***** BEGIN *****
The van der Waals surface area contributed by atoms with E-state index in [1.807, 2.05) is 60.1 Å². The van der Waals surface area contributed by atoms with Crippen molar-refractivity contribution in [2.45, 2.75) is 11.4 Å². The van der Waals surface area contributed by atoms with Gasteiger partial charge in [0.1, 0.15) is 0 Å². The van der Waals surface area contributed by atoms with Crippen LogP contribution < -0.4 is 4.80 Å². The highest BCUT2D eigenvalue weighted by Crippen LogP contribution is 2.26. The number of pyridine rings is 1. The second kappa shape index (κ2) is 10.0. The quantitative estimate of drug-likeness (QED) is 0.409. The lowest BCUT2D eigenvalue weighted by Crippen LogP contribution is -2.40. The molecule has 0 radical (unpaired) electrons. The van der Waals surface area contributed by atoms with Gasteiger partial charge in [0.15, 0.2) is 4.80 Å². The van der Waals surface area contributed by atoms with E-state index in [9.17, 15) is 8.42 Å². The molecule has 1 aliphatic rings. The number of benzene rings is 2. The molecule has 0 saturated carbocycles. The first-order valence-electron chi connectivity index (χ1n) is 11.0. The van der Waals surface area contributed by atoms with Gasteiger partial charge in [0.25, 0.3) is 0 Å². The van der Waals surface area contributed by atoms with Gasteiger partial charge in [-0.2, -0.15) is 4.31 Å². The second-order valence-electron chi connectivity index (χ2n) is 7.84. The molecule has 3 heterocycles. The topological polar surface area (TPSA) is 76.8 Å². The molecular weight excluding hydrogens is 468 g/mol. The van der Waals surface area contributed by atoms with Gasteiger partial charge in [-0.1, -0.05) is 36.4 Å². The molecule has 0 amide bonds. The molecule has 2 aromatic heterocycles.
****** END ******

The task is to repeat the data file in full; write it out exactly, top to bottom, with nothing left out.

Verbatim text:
The van der Waals surface area contributed by atoms with E-state index in [1.807, 2.05) is 60.1 Å². The van der Waals surface area contributed by atoms with Crippen molar-refractivity contribution in [2.45, 2.75) is 11.4 Å². The van der Waals surface area contributed by atoms with Gasteiger partial charge in [0.1, 0.15) is 0 Å². The van der Waals surface area contributed by atoms with Crippen LogP contribution < -0.4 is 4.80 Å². The highest BCUT2D eigenvalue weighted by Crippen LogP contribution is 2.26. The number of pyridine rings is 1. The second kappa shape index (κ2) is 10.0. The quantitative estimate of drug-likeness (QED) is 0.409. The lowest BCUT2D eigenvalue weighted by Crippen LogP contribution is -2.40. The molecule has 0 radical (unpaired) electrons. The van der Waals surface area contributed by atoms with Gasteiger partial charge in [0.15, 0.2) is 4.80 Å². The van der Waals surface area contributed by atoms with E-state index in [9.17, 15) is 8.42 Å². The molecule has 1 aliphatic rings. The number of benzene rings is 2. The molecule has 0 saturated carbocycles. The first-order valence-electron chi connectivity index (χ1n) is 11.0. The van der Waals surface area contributed by atoms with Gasteiger partial charge in [0.25, 0.3) is 0 Å². The van der Waals surface area contributed by atoms with Gasteiger partial charge in [-0.2, -0.15) is 4.31 Å². The second-order valence-electron chi connectivity index (χ2n) is 7.84. The molecule has 3 heterocycles. The topological polar surface area (TPSA) is 76.8 Å². The molecular weight excluding hydrogens is 468 g/mol. The van der Waals surface area contributed by atoms with Gasteiger partial charge in [-0.1, -0.05) is 36.4 Å². The molecule has 0 amide bonds. The molecule has 2 aromatic heterocycles.